Building Home & Family

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ISO: The Perfect White

While we are not quite at the painting stage yet, I wanted to select the colors we will use at White House now so my husband can pick them up at the same time as another client’s paint (he’s a general contractor) whenever it’s convenient.

Fittingly, I knew I wanted the walls at White House to be white. I figure (a) it’s an inoffensive color when we move out and rent the unit, and (b) I love color and won’t have to be quite as restrained in my choice of decorative items. It’s just that there are about a million shades of white.

For a handful of reasons, it is easy and inexpensive for us to buy paint at Sherwin Williams, so knowing our source helped me narrow the selection of white paint colors initially. Then, I picked my top six colors, including a variety of warmer and cooler shades, and bought quart-sized samples (the smallest size available at my local stores). There’s no magic to the number six: I wanted a small variety without spending too much on sample sizes, so it’s just what fit the bill.

My brother-in-law cut me some spare pieces of drywall to paint so I could audition them on all the walls of the various rooms. If you paint either paper or drywall samples, definitely aim for several coats, the same finish you will use in the room (satin, eggshell, etc.), and LABEL your samples!

Johann laughed and said they all looked the EXACT. SAME. I disagreed outdoors but had to admit some of them looked pretty similar in the poorer indoor lighting.

I originally thought a really bright white would make the nursery, which has only one window that is partially obscured by a large and too-beautiful-to-remove lilac bush, would be the best way to brighten the room. I was surprised that colors like Pure White and Extra White actually looked garish in there. Instead, I opted for a more muted white. (Note: All the colors looked significantly different on my computer screen, even after calibration, than they did as in-person paint samples. You get a sense of relative color, e.g. one is brighter than another, but not actual color.)

My final(-ish) selections are Marshmallow for most of the unit and Snowbound for the nursery. Marshmallow is slightly warmer, and Snowbound is a little more blue-grey. Like I said, I was really surprised my nursery selection didn’t follow conventional wisdom. I’m glad I tested the samples indoors before committing to a color. With that quart paint sample of Snowbound, I might even paint a full wall of the nursery before finalizing the selection.

The selection process was reasonably smooth for me. I’m glad I had a direction before I entered the store or I might have died from being overwhelmed. There are just so many colors! If you have any paint color selection tips, I’d love to hear them!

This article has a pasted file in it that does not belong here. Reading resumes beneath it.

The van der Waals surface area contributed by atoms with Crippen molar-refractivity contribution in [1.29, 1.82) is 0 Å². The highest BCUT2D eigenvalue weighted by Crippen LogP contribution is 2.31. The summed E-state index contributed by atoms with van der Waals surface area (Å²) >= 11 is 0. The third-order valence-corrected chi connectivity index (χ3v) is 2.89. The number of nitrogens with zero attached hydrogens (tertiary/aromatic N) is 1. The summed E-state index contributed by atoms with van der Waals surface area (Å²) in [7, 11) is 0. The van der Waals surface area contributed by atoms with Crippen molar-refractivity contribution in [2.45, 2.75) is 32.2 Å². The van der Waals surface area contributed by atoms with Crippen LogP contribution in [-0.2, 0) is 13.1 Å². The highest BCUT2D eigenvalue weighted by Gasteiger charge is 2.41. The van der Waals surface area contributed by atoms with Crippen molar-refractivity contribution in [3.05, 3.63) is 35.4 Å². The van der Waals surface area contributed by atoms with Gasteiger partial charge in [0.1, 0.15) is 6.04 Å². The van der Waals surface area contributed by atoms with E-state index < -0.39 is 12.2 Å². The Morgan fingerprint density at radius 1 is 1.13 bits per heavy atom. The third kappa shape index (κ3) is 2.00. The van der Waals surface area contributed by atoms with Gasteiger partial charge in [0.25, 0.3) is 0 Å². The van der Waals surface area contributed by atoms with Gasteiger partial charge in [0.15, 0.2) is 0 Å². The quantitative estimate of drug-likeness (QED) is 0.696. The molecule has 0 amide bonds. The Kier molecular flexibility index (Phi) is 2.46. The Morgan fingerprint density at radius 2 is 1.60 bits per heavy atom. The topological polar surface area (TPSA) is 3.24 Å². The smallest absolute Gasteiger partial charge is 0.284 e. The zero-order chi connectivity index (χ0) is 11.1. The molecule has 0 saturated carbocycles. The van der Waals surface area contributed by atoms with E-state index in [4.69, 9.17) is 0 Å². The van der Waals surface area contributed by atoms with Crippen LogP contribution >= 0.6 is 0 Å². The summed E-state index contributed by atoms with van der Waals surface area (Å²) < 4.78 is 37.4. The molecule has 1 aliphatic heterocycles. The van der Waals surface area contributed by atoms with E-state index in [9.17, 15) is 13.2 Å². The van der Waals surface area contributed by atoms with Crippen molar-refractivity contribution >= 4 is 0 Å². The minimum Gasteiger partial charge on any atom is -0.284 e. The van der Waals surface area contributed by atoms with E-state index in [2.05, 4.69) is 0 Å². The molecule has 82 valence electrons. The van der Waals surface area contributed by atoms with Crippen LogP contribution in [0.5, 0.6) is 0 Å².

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We Bought a House! (Actually, a Whole Building!)

Late last month, Johann and I closed on our very first home! Only instead of “home,” it’s also an investment property, a three-flat (three unit) building with tenants currently renting all units in a suburb of Chicago. It’s a giant white building, so to distinguish between it and the apartment where we’re living now, we call it the “White House.”

Our mortgage requires that we move into the building within sixty days and live there for a year. We already gave the first floor tenants notice to leave so we can comply with the mortgage. It was HARD! As a lawyer, I know the type of notice we should give to protect ourselves and why partial deposit refunds can create issues. As a human being, I understand it’s a difficult time of year (between Thanksgiving and Christmas) to be apartment hunting and why having some portion of a security deposit refunded could make moving out and life in general a little easier. We asked our lender to extend our move-in date by a month as an exception to avoid the holiday season and received a hard no, so I was thankful the tenant was understanding. We also compromised with the tenants to help make the move a little easier. I’ve spent a lot of years being frustrated with landlord issues, so it’s an eye-opener to be a landlord myself!

All that said, we are eager to get into the basement and first floor so we can start updates and renovations. We are fortunate Johann owns a construction company and can do a lot of the work himself or with the help of family. (I call it fortunate; he calls it good planning, haha.) Of course, unpaid work for ourselves is much slower than paid work for clients! I plan to do a Before & After series of posts, but since we can’t get into any of the units while they’re being rented, here’s a photo of us in the very, very unfinished basement:


That plant was a housewarming gift from Johann to me. Isn’t it sweet?!

Can I just say how weird it feels that our first home will only be a temporary home? And that we know it’s only temporary before we even get started? Still, it’s exciting to be making an investment in our future.